Breath Test has Developed for Cancer Diagnosis

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Cancer can now be detected with thanks to a simple Breath-Test.

The global quest to use a person’s breath analysis for rapid, inexpensive, and accurate early-stage testing for cancer has taken a leap forward in Australia.

Cancer is caused by certain changes to genes that control the way cells grow and division functions. Certain gene changes can cause cells to evade normal growth controls.

Breath Test

Flinders University researchers have reported significant progress in developing a method to test exhaled breath profiles that accurately differentiate head and neck cancer from non-cancer patients.

Breath samples were collected from 181 patients suspected of having early-stage head and neck squamous cell carcinoma (HNSCC) before any treatment began.

Lead researchers Dr. Roger Yazbek, and Associate Professor Eng Ooi said,

“We sought to determine the diagnostic accuracy of breath-test analysis as a non-invasive test for detecting head and neck cancer, which in time may result in a simple method to improve treatment outcomes and patient morbidity,”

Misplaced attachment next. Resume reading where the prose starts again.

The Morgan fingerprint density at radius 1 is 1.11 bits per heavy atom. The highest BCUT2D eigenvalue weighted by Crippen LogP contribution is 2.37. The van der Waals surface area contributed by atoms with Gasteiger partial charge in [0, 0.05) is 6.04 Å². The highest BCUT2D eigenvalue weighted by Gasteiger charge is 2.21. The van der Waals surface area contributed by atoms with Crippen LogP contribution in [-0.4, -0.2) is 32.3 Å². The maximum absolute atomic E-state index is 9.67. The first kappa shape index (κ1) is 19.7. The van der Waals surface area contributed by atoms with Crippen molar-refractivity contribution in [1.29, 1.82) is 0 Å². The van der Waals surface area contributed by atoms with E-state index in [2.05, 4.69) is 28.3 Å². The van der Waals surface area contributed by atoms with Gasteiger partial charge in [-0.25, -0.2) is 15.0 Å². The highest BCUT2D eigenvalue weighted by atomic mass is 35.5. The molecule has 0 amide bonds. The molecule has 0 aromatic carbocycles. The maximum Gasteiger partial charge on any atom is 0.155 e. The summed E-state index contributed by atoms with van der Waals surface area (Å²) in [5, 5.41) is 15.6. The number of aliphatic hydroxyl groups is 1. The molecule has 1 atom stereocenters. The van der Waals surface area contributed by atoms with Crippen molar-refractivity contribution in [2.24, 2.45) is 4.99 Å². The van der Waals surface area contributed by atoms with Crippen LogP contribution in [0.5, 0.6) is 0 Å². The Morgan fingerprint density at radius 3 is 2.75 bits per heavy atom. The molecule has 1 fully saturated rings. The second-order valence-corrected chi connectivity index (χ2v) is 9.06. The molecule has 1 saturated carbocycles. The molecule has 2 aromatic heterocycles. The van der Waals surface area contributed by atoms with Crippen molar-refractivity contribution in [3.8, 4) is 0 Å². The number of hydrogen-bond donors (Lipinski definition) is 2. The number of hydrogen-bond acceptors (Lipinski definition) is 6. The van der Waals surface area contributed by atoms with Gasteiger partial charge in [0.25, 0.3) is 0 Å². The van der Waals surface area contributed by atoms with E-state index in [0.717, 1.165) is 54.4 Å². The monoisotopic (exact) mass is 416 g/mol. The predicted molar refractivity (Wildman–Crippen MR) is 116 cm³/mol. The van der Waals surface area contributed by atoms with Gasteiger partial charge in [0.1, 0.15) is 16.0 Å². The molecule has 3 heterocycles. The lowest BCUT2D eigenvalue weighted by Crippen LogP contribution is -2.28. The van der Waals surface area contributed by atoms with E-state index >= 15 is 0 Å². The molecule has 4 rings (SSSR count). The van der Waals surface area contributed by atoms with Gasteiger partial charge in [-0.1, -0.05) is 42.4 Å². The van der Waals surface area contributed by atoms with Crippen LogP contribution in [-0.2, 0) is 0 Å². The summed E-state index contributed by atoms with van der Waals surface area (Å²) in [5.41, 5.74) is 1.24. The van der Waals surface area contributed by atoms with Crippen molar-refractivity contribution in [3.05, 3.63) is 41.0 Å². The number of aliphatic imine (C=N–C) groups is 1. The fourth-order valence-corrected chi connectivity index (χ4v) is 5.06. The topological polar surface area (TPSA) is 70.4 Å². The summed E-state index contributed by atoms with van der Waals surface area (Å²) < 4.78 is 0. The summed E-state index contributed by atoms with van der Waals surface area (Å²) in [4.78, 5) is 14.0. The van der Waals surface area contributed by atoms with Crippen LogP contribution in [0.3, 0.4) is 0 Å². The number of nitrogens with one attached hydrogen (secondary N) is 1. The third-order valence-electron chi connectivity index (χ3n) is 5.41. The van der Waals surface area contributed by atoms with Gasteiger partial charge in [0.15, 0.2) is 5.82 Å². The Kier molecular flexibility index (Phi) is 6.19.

Head and Neck Squamous Cell Carcinoma

Squamous cell carcinoma is cancer that arises from particular cells called squamous cells. Squamous cells are found in the outer layer of the skin and in the mucous membranes. The HNSCC develops in the mucous membranes of the mouth, nose, and throat.

Worldwide, head and neck cancer account for 6% of all cancers, killing more than 300,000 people per year globally. Also, Tobacco, alcohol, and poor oral hygiene are known as major risk factors for this cancer type.

Current therapies are effective at treating early-stage disease, however, late-stage presentations are common, and often associated with poor prognosis and high treatment-related morbidity. Therefore, early detection of cancer is vital.

In the Australian study, a selected ion flow tube mass spectrometer was used to analyze breath for volatile organic compounds. Using statistical modeling, the Flinders researchers were able to develop a breath test that could differentiate cancer and control (benign disease) patients, with an average sensitivity and specificity of 85%.

The diagnosis was confirmed by the analysis of tissue biopsies.

Co-lead author Dr. Nuwan Dharmawardana stated,

“With these strong results, we hope to trial the method in primary care settings, such as GP clinics, to further develop its use in early-stage screening for HNSCC in the community,”

The article on Breath-Test has been published (September 2020) in the British Journal of Cancer.

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Materials provided by Flinders UniversityNote: Content may be edited for style and length.

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